This entry should be called how to avoid packaging work. I have my mini tarots sitting in front of me and they’re naked. I feel like I should put a blanket over them so they don’t catch cold! This one is done. I’m still working on packaging for the Halloween mini and the Black Ibis mini. I’m leaning towards small tins though. I love the idea of these tiny cards being in an equally tiny tin. Something I can tuck away in my owl bag and take with me. With that thought, I should be back to my work and start price checking small tins! 😉
The Moon finds me yet again, though in the tarot tradition. Today’s Moon card is from my Sepia Stains Tarot and is very different to the other moon cards of the tarot I’ve illustrated. My brief definitions for it in the deck’s companion book go back to older traditions regarding this card, but with this deck brief meanings also go along with the story behind the card. The meaning is better represented in the snippet of writing from the Black Ibis graphic novel that accompanies the artwork and card meaning. It’s how I see the moon as an entity and how I’ve come to view it within this deck. For me it can be somewhat negative or positive depending on how I’m feeling in that moment, but there’s always an underlining beauty to it that I always feel. From that snippet of writing:
“The moon… for so long she was my mother lost to the night. When I woke to my room as a child and my mother was not there, I would go to the window and look up into the night sky and see that brilliant crescent glowing above and I would speak to her. And I swear to you she answered back with soft words and blessings cast upon my forehead to keep me safe… to keep the fear and loneliness at bay. The moon… she was my keeper. Then life found me… the turbulence of war found me… and when I was at my lowest I looked up towards the night sky and saw her there in full bloom; this is how I knew it would be alright.”
A small note about the design of this card: This is the third edition version of the deck. My card’s character–Bone, the second sister–has some coverings where she was naked in the original. The nudity always made the deck difficult to get printed. Pop stars can move around nearly naked these days but I can’t get a piece of art printed because there’s the suggestion of breasts. Then one night, just as I was falling asleep, Bone leaned in from my thoughts and whispered: I’ll always be me. A butterfly might be nice. And so it was she had a little more depth added to her card. I find her absolutely beautiful and like her third incarnation a great deal.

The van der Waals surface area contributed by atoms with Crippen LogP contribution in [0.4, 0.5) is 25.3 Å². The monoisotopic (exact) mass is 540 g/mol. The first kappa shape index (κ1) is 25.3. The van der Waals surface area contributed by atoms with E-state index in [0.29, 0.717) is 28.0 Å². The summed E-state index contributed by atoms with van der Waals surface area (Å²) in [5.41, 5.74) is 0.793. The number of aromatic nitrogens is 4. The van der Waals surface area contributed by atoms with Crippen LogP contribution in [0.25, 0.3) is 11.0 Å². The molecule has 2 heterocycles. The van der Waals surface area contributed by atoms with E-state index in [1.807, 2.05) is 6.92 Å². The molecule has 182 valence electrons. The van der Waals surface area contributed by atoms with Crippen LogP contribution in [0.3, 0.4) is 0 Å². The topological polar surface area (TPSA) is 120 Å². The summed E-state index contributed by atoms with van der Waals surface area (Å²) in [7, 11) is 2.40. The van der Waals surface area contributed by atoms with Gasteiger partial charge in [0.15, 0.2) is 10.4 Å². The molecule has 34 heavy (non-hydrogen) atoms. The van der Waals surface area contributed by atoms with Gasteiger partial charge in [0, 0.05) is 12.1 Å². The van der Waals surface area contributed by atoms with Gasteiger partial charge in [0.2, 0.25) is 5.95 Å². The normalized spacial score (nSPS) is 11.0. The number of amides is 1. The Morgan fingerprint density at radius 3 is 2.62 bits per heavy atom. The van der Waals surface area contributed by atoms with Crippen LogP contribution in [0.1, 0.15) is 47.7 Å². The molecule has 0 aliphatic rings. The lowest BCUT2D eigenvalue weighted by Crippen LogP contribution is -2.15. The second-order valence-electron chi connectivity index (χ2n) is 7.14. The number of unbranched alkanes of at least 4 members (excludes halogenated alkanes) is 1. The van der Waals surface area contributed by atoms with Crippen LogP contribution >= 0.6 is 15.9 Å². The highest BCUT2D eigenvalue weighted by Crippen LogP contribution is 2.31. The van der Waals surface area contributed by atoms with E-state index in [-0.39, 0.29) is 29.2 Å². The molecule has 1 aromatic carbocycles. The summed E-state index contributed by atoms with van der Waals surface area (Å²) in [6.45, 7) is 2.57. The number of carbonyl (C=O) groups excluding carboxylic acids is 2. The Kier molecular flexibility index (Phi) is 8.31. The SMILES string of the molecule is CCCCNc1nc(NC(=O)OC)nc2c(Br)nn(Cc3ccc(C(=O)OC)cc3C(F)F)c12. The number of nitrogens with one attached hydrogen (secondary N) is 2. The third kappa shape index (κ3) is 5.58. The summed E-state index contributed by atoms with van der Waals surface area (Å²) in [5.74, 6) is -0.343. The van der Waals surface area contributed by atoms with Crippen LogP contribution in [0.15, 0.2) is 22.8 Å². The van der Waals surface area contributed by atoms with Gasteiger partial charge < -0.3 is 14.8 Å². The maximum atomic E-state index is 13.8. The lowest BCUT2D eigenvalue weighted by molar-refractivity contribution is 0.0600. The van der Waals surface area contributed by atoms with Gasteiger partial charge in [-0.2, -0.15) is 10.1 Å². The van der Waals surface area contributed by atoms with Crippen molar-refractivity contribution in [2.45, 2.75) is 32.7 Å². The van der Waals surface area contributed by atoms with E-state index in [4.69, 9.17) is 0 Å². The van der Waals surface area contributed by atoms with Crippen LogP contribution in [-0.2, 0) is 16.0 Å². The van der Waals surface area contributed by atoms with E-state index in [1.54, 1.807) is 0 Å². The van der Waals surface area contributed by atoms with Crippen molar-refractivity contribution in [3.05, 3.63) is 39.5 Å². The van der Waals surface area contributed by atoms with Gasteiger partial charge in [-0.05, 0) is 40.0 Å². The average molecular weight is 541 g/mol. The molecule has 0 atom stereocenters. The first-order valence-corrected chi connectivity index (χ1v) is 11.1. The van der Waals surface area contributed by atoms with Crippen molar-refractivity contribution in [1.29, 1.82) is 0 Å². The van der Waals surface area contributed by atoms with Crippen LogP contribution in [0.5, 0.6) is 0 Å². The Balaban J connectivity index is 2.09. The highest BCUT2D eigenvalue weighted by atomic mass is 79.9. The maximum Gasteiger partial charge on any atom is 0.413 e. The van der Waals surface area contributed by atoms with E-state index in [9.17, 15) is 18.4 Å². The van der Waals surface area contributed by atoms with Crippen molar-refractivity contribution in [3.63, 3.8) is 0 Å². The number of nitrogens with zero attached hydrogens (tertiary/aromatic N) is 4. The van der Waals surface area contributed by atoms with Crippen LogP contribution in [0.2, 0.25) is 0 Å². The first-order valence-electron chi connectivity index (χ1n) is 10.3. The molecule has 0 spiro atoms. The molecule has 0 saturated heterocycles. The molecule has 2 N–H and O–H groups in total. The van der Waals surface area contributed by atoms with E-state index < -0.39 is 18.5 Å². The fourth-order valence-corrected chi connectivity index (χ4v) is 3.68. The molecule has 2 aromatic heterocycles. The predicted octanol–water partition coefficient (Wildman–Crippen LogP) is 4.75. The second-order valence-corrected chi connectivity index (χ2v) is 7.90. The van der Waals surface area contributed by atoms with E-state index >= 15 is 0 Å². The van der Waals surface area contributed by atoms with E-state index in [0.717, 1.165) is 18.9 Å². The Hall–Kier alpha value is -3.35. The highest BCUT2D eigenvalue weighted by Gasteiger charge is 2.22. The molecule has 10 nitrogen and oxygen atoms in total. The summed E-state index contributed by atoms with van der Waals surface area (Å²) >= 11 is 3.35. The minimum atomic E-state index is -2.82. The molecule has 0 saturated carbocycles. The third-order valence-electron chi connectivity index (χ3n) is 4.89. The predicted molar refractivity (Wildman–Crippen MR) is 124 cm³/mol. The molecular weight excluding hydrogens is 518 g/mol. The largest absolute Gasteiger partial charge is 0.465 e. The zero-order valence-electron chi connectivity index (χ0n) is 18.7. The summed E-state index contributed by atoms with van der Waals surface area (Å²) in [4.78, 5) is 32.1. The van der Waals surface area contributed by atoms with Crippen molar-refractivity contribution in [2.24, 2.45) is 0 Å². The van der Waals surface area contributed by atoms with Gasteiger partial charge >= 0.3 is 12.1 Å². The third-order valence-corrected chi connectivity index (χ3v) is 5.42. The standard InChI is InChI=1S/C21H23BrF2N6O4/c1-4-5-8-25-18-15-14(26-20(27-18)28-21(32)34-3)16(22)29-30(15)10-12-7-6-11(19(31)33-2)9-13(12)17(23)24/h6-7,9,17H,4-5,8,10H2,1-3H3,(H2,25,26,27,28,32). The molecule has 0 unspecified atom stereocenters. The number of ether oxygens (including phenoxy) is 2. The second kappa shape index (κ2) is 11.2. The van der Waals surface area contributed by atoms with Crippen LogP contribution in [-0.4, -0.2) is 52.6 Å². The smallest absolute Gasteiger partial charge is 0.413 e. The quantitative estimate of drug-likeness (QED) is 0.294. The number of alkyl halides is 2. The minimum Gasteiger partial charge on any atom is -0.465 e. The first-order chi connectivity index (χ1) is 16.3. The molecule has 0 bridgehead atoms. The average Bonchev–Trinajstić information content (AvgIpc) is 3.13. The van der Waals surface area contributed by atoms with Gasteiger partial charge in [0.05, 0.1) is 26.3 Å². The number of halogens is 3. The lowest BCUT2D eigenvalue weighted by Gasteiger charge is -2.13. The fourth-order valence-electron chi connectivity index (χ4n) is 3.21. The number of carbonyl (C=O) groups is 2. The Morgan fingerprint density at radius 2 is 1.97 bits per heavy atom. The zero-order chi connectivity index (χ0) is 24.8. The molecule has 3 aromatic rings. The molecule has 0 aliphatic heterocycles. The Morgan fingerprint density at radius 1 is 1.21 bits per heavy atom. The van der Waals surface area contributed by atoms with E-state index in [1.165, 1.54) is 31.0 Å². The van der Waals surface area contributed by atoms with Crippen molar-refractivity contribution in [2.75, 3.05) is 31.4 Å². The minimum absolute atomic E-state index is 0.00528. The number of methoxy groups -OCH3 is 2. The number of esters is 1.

Ah, the Hierophant. Not even a traditional one but the very non-traditional one from my Sepia Stains Tarot. I’m not sure if ironic is the right word but it feels appropriate. This card represents rules and tradition. I don’t follow any organized belief system, though I have beliefs. I don’t even move through life in a very traditional sort of way. However, there are some areas of my life that I find I can’t be anything but traditional with. Typically this means family. I don’t care the circumstance or what is going on I feel a need to always honor my family and be there for them… even when it can be difficult. Right now I feel a great distance from my aunt and an inability to help her as I should be. I feel like my need for family tradition is being challenged at the moment.
I like my Sepia Hierophant. Her name is Bex, the book keeper. In my story my Sepia deck maker said of her “Bex was a woman I watched grow up. Her father was the keeper of the Cinder & Ash Cabaret -a very strange and wondrous place- and she would perform there with the children theater on Sunday mornings. This was as close as her father would allow her to come to the underground religion. For her part, Bex made her own rituals out of the time she spent there.” Bex made her own traditions.